Although there are many different ways of looking at addiction, we have developed an emotional model of recovery. We believe that emotions and feelings are at the core of every addiction and understanding emotions allows us to see the reasons why addicts behave the way they do, even when they are sober. When we first started work in the intervention field, it became pretty obvious that everybody in the family had their own “model” of addiction and in most cases weren’t ever on the same page.  Having a model that everyone agrees upon allows us to work together as a team.

I’ll give you a little insight into an average family group that attends an intervention so that you understand exactly what I’m saying.

First, there’s Carol, the mom.  Mom believes in the disease model of addiction and can actually describe the various alcoholics in the family tree going back a couple of generations.  She’s also a big fan of clinical processes and thinks that a proper therapist can do wonders for her drug addicted son.

Next, there’s Mike, or dad.  Dad absolutely does not believe in the disease model or therapy for that matter.  He’s a believer in the “Get a damn job and quit doing drugs” model of addiction.  For him it’s pretty simple.  Make a decision, be responsible, quit acting like an idiot and just grow up.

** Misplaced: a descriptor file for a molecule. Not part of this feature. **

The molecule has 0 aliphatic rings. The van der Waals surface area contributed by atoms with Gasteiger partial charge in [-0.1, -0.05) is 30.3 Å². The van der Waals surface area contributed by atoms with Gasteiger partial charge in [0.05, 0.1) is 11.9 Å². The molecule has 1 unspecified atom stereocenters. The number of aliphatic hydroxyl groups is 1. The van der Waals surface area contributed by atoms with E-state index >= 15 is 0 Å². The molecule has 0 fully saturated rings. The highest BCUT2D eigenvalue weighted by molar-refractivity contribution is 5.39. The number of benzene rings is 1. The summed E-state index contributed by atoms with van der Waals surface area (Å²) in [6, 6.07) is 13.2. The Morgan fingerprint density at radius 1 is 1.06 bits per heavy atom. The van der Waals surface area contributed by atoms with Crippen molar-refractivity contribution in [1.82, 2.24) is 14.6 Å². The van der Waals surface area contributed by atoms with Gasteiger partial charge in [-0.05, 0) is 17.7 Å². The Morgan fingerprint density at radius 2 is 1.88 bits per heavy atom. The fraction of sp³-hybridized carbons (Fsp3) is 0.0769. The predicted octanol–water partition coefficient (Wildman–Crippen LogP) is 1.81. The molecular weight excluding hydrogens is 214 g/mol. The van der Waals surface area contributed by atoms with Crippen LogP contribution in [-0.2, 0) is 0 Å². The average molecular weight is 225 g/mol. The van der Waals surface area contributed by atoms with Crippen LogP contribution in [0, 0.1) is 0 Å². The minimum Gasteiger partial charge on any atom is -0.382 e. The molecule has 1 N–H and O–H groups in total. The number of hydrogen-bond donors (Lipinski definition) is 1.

Over there is brother Steve.  Steve believes in a punitive model of addiction.  In other words, he feels that most of the problem is because his drug addict brother is being enabled by the family and no one makes him accountable for anything.  His model is pretty simple…quit enabling brother and kick him out and then he’ll change.

Uncle Joe is next.  Joe has over 20 years sober in Alcoholics Anonymous and still attends daily meetings.  Joe is a hard core AA member and believes that the problem is a separation from God, and only through working the steps of AA to let God into his nephew’s life will he then experience a spiritual experience which will grace him with a daily reprieve from his addiction.  He believes that his nephew is powerless over his addiction, that he has no choice, and only a spiritual way of life will grant him any degree of success.